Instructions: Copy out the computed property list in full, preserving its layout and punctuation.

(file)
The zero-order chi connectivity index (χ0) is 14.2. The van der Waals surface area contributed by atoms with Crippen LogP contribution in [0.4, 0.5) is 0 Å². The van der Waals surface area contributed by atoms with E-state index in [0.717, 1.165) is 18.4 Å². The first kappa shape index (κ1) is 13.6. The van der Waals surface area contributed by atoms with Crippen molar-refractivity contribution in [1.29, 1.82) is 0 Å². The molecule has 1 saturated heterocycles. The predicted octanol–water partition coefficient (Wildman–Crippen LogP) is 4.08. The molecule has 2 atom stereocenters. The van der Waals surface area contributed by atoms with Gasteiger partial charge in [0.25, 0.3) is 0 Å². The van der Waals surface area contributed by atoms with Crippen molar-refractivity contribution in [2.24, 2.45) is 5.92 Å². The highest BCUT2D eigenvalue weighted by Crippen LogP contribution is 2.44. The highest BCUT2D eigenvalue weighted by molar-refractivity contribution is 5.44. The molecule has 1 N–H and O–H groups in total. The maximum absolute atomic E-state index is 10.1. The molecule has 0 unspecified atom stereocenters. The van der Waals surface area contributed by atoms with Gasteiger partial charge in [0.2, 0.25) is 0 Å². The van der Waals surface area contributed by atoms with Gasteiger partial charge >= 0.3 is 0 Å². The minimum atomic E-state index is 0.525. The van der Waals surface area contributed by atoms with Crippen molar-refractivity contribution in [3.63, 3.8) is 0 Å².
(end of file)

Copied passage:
The zero-order chi connectivity index (χ0) is 14.2. The van der Waals surface area contributed by atoms with Crippen LogP contribution in [0.4, 0.5) is 0 Å². The van der Waals surface area contributed by atoms with E-state index in [0.717, 1.165) is 18.4 Å². The first kappa shape index (κ1) is 13.6. The van der Waals surface area contributed by atoms with Crippen molar-refractivity contribution in [1.29, 1.82) is 0 Å². The molecule has 1 saturated heterocycles. The predicted octanol–water partition coefficient (Wildman–Crippen LogP) is 4.08. The molecule has 2 atom stereocenters. The van der Waals surface area contributed by atoms with Gasteiger partial charge in [0.25, 0.3) is 0 Å². The van der Waals surface area contributed by atoms with Crippen molar-refractivity contribution in [2.24, 2.45) is 5.92 Å². The highest BCUT2D eigenvalue weighted by Crippen LogP contribution is 2.44. The highest BCUT2D eigenvalue weighted by molar-refractivity contribution is 5.44. The molecule has 1 N–H and O–H groups in total. The maximum absolute atomic E-state index is 10.1. The molecule has 0 unspecified atom stereocenters. The van der Waals surface area contributed by atoms with Gasteiger partial charge in [0.2, 0.25) is 0 Å². The van der Waals surface area contributed by atoms with Gasteiger partial charge >= 0.3 is 0 Å². The minimum atomic E-state index is 0.525. The van der Waals surface area contributed by atoms with Crippen molar-refractivity contribution in [3.63, 3.8) is 0 Å².